The Educational Story App with a Difference from Gingersnap

I have to say that I love a good app and I have reviewed a few in my time on this blog, however, one of the things I have found extremely useful is when those apps are created for educational purposes.

Gingersnap, a company set up by a group of geeky dads, approached me with their brand new idea. As their children – and ours – have gravitated more towards tablets and smartphones they wanted to find a way to include both the parents and children in order to bridge any technology divides so, over the last year they have been developing an app to do exactly that.

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They are keen to ensure that their new brand of technology is educational so they have been working with museums, educationalists and other organisations in order to come up with something that will spark kids imaginations and curiosity and inspire their creativity.

Combining a child’s appetite for wanting to know more with creative minds and adding in the personal touch of a familiar face, I am really liking what they have come up with.

With more stories to follow, Grace was given the option of a story about Henry VIII called ‘Chaos in the Kitchen’ or a story called Shakespeare with Saddlebags, placing the playwright in the Wild West. Grace chose the man with eight wives!

This adventure is set in 1530 just as King Henry VIII is celebrating 21 years on the English throne. Having recently taken ownership of Hampton Court Palace, he is throwing one of his extravagant banquets.

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Once you have downloaded the app onto your iPad (from the Apple store) you are then quickly transported to the palace kitchens where a bossy yeoman is ordering everyone about in anticipation of the big meal. With just a few taps of the screen, you then become a star in the story, in charge of serving food, recharging the guests’ tankards and even leading the musical interlude. Firstly you choose the child’s name to who you are sending it to – I was creating for Grace – and then who you are known as – in my case ‘Mum’. Then you select either the male or female costume and then you need to insert a photo of yourself. This is done easily using the camera on your ipad. If you are a bit camera shy then you can use a cartoon – but I think this would take away from the experience for your child.

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You can then send this personalised story app, with your photo composited as one of the characters, to a young relative who will help you save the day by cracking clues, solving puzzles and learning a little along the way.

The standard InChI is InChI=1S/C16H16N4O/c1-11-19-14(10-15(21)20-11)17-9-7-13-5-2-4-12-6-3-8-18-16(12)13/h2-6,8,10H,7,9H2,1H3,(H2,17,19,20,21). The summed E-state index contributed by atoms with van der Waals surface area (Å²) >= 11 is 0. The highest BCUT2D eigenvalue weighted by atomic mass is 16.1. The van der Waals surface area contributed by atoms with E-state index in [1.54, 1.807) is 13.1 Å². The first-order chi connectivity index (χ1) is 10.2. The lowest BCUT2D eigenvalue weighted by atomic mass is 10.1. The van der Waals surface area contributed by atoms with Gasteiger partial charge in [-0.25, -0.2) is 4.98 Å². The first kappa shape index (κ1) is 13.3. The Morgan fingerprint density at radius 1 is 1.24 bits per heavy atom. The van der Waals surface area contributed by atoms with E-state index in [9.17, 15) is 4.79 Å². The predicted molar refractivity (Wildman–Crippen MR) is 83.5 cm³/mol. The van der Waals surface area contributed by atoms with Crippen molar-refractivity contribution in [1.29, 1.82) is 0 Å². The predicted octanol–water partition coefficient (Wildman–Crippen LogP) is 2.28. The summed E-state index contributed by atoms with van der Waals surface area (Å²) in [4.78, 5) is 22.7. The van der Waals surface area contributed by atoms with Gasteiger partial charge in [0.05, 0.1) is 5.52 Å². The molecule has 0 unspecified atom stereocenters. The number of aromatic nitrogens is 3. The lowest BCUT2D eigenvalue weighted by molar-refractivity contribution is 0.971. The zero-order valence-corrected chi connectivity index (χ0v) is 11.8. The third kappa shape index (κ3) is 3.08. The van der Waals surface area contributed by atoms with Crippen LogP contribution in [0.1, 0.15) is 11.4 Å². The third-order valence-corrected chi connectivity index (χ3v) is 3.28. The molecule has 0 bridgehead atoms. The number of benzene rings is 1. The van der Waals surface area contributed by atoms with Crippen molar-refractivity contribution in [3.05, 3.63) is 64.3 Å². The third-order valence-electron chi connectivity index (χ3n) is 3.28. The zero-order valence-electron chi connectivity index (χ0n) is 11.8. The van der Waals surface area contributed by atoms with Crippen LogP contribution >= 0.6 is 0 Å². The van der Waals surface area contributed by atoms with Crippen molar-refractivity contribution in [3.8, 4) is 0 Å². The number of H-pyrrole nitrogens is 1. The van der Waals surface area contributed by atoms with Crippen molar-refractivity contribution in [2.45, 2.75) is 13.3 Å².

Grace was able to play the story instantly on my iPad as soon as I had created it. First up, she had to help me plate up the food as the Yeoman called out the instructions for the next dish. Once this was done, she had to catch droplets of beer – making sure to avoid the red wine and finally she was to catch musical notes for the lute to play. I featured throughout the story in costume, which Grace found highly amusing.

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Once the story is over, your child is given the option to create an in-app picture using props that featured during the tale. You can then save this in your photo gallery on your iPad.

The story lasts around 5 minutes and I have to say that Grace found it really engaging. I know that these apps are in their early stages right now but I am expecting to see lots more great things from them in the months to come! 

Please note there is an small in-app purchase to save or send your story.

Download link for Chaos in the Kitchen app (from app store):
http://m.onelink.me/adc6c78
Download link for Shakespeare & Saddlebags (from app store):
http://m.onelink.me/359a5e12

Disclosure: We compensated for our time on this review. Please note that all words, images and opinions have been formed by the owner of this blog and have not been influenced in any way. Please do not reproduce any of the content or images on this post without prior agreement from Verily Victoria Vocalises.

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